Armstrong calls for doping ban parity
Lance Armstrong insists he is ready to provide the International Cycling Union with a complete and honest assessment of his doping history - but only if his punishment is equivalent to those handed to other dopers.
Armstrong was stripped of his seven Tour de France titles and handed a lifetime ban from all sports monitored by the World Anti-Doping Agency after USADA charged him and his associates on the United States Postal team for conducting "the most sophisticated doping programme professional sport has ever seen" a year ago.
Since then, Armstrong's empire has crumbled. Key sponsors Nike, Trek and Oakley soon severed ties with the American and he stepped down from the board of his own cancer charity Livestrong.
"It's been tough," Armstrong told the BBC radio show Newshour. "It's been real tough. I've paid a high price in terms of my standing within the sport, my reputation, certainly financially because the lawsuits have continued to pile up.
"I have experienced massive personal loss, massive loss of wealth while others have truly capitalised on this story."
Armstrong believes his punishment is disproportionate relative to fellow dopers of the era who, in his eyes, have been given "a total free pass" for testifying about the doping culture in the sport, while he has received "the death penalty".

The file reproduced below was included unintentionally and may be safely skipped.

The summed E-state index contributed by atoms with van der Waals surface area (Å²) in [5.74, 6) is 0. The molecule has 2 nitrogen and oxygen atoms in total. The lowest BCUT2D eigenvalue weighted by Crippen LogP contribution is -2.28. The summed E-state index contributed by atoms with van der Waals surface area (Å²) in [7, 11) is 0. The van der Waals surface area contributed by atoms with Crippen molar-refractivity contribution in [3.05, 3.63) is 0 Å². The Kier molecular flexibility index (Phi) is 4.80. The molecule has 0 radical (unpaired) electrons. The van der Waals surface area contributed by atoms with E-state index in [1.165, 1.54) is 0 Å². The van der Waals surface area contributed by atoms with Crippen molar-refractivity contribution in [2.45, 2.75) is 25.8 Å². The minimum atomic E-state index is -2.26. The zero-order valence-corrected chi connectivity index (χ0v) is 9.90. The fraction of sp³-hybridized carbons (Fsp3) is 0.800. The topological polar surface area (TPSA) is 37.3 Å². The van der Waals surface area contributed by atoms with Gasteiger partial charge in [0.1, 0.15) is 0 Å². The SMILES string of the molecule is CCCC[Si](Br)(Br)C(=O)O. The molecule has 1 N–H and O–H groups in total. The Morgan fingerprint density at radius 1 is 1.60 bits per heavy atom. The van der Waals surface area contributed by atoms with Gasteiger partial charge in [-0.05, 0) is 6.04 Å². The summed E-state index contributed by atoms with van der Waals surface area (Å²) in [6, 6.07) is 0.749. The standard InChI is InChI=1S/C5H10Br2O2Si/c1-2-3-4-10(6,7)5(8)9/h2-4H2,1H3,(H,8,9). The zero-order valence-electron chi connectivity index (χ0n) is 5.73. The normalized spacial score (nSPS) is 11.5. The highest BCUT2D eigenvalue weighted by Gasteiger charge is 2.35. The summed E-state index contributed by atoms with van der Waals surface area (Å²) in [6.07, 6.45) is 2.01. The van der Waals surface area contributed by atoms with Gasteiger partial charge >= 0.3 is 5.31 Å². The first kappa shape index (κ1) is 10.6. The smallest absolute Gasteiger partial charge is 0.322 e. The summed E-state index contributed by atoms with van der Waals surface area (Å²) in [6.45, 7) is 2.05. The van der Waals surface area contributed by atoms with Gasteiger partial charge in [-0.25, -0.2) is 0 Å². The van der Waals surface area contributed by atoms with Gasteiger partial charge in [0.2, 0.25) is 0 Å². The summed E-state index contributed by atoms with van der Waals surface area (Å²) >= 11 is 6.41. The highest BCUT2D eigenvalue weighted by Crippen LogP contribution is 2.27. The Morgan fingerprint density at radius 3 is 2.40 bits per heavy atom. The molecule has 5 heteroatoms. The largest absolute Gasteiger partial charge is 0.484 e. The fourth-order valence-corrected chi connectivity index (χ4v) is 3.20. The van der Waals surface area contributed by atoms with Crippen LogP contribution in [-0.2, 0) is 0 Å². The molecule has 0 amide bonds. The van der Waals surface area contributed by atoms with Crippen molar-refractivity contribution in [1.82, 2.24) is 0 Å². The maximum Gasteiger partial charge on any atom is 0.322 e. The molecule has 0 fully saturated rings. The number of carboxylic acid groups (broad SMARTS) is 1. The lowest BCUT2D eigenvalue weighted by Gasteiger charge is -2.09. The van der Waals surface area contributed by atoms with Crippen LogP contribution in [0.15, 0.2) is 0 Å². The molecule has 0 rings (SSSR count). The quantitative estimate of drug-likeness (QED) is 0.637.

While he insists he is ready to testify to the UCI about his own doping past, he wants assurances from new president Brian Cookson that he will receive equivalent treatment in any forthcoming truth and reconciliation process - even if he has his doubts over the good it will do for cycling.
"If everyone gets the death penalty, then I'll take the death penalty," he said. "If everyone gets a free pass, I'm happy to take a free pass. If everyone gets six months, then I'll take my six months.
"Do I think that this process has been good for cycling? No. I don't think our sport has been served well by going back 15 years.
"I don't think that any sport, or any political scenario, is well served going back 15 years.
"And if you go back 15 years, you might as well go back 30."
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